Yeah, if you think about a standup comic, I like to watch interviews with comedians and hear them talk to each other about their craft, because they have to plot everything. It seems effortless, it seems like they go up there and they just make things up. But it's really carefully planned and timed, even the little subtle gestures. I’m working on a Pilot called “How Am I Doing” written by Ken Perlstein about an actor/comic and the challenges of that life choice.


So comedy, it looks easy, but it's very hard. You have to constantly go back to the beginning and see how does this flow, how does this affect the overall structure, and how does it affect the moment that we're in right now.


That's interesting. Looking back on your career, is there one thing that either really surprised you about the industry?


Not many things in life are universally true. But I think this is: when you're an artist of some kind, performer, musician, any kind of artist, and you're young, you think that you're talented and that someone will discover you and there will be this moment where your life changes and everything will be great.


That's not true. The truth is, that you go out there and it's not that the world is hostile; they just don't care. Nobody really cares. Once you get that, there's this tremendous freedom where you go, wait a minute, I have to make people care. I have to give something of value so that people care, and there's an ego switch, and the realization that you do this because you love to do it and not for any kind of superficial reason. I think when that turned, that was a wonderful moment.


Because I always thought if I could get to this level, then the rest would be easy. But you always prove yourself, you always have to give value, and you work harder to keep what you have than you did to get it.


What advice would you give to somebody starting out?


Starting out, I would say get to know as many people as possible. Work with as many people as possible. If you're young and you're single and have to do things for free, do them. Make alliances, money is a currency, but alliances are a big currency too. I believe to this day that you invest in people. Some will be good investments and some won't be, but as just a direction in which to move, I invest in people, and some of these investments have real good unbelievable fruit, some not. But I stick by it.


Here's a great example, I had an office in Tribeca about 10 years ago, and David Hausen who had the office next to me one day said, “I have this voice over artist coming in, can you record her? I'm at a doctor's appointment and running late. Could you do me a solid”, He asked. “There's no money in it, but would you mind”? I said, “tell me what you need, and I'll take care of it”. He said, “thank you so much.”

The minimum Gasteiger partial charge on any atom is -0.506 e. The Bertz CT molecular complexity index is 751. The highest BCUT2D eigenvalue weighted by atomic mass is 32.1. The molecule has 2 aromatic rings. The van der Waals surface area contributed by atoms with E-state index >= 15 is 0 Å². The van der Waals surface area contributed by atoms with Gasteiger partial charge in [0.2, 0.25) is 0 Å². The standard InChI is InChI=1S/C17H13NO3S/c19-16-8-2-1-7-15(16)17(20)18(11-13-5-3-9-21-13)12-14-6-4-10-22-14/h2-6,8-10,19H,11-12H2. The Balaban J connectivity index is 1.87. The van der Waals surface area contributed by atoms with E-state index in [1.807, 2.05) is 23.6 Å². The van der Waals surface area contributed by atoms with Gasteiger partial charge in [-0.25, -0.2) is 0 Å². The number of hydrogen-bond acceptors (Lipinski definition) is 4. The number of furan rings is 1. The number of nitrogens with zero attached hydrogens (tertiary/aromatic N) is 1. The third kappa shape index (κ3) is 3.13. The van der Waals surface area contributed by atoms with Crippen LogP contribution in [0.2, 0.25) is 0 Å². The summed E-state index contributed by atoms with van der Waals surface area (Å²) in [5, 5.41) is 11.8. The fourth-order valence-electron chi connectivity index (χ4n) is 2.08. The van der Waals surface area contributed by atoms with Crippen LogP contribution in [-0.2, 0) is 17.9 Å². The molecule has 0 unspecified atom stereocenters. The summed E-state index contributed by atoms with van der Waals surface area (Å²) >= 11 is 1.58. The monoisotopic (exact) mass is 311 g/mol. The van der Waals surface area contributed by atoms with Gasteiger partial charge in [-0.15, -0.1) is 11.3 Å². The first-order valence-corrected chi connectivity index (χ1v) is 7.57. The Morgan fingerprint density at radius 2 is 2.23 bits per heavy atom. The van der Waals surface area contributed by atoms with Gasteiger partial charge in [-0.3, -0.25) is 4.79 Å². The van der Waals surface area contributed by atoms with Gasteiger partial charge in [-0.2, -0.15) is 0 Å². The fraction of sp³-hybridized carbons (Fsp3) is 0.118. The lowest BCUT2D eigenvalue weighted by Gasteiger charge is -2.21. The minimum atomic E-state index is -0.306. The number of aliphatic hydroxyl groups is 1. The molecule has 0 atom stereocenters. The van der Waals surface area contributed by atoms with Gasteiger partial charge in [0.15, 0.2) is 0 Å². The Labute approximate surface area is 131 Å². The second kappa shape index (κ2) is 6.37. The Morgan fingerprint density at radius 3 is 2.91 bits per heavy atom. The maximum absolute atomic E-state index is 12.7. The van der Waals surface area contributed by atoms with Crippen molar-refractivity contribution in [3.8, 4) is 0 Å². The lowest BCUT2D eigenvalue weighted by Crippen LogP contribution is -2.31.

This opportunity came along where David had one of his editors working on a movie, a feature film called Chatterbox, directed by Jane Lawalata and the producers didn't like the music. David introduced me to the producer to possibly score it. I got the job and won an award for the music. I met a producer, Deidre LaCasse,  who then hired me for I think for five or six other movies and has been a dear friend ever since.


Wow, that’s great.


And then in one of those other movies, I met a sound guy that introduced me to someone that got me a television series. It was just this whole cascade of good fortune from one small effort. That’s happened a few times.


That's great, that's really kind of like the abundance mindset where you can't say no.


Yeah, you can’t give what you don’t have. That’s what I would say to anybody starting out, say yes. I think at some point you need to become a maybe or a no person in certain situation, but starting out, say yes.


You launched a YouTube channel, right?


Film Music Mentor started out when a friend of mine, John Colasante, who has a company called Responsive NY and they do web design and web maintenance. You talk about geeking out, John is a very, very technologically-minded individual and a great friend. He said to me, you have all this knowledge, you should do a YouTube channel or a course on film composing. I said I don't want to get in front of the camera.


He brought it up for months and months, then I thought, what if I didn't do it for composers, but I did it for filmmakers. Because there's so much that filmmakers don't know about music, and they make so many mistakes that cost them time, money, momentum, and even enthusiasm in their own project. So many projects take so much more effort than you think they will.


So John encouraged me, and he said, don't post anything, just send me videos. So I'd do some practice videos and he'd say, you know you were a little stiff, you're a little of this, you're a little of that. At one point, not too long after, he said, this is good, your content is good. You know, create the channel. So this is just recently, I just started telling people about it a week or two ago.